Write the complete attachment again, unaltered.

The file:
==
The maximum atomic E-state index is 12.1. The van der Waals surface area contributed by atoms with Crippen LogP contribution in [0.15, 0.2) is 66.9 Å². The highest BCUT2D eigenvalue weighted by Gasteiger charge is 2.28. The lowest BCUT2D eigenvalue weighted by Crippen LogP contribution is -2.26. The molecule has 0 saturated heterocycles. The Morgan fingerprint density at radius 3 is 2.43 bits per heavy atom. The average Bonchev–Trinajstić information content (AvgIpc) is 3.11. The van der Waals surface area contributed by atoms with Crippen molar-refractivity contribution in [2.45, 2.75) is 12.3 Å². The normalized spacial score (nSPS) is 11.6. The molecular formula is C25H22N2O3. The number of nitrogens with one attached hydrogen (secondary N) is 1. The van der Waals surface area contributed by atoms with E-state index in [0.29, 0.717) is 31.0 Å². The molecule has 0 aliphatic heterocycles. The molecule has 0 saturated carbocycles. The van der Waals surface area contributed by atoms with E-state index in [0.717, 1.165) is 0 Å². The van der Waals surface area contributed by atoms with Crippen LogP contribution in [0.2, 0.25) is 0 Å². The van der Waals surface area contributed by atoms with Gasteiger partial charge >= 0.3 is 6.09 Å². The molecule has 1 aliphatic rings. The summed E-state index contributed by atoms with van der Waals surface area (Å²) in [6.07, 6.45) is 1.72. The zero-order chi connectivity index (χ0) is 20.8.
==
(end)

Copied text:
The maximum atomic E-state index is 12.1. The van der Waals surface area contributed by atoms with Crippen LogP contribution in [0.15, 0.2) is 66.9 Å². The highest BCUT2D eigenvalue weighted by Gasteiger charge is 2.28. The lowest BCUT2D eigenvalue weighted by Crippen LogP contribution is -2.26. The molecule has 0 saturated heterocycles. The Morgan fingerprint density at radius 3 is 2.43 bits per heavy atom. The average Bonchev–Trinajstić information content (AvgIpc) is 3.11. The van der Waals surface area contributed by atoms with Crippen molar-refractivity contribution in [2.45, 2.75) is 12.3 Å². The normalized spacial score (nSPS) is 11.6. The molecular formula is C25H22N2O3. The number of nitrogens with one attached hydrogen (secondary N) is 1. The van der Waals surface area contributed by atoms with E-state index in [0.29, 0.717) is 31.0 Å². The molecule has 0 aliphatic heterocycles. The molecule has 0 saturated carbocycles. The van der Waals surface area contributed by atoms with E-state index in [0.717, 1.165) is 0 Å². The van der Waals surface area contributed by atoms with Crippen LogP contribution in [0.2, 0.25) is 0 Å². The van der Waals surface area contributed by atoms with Gasteiger partial charge >= 0.3 is 6.09 Å². The molecule has 1 aliphatic rings. The summed E-state index contributed by atoms with van der Waals surface area (Å²) in [6.07, 6.45) is 1.72. The zero-order chi connectivity index (χ0) is 20.8.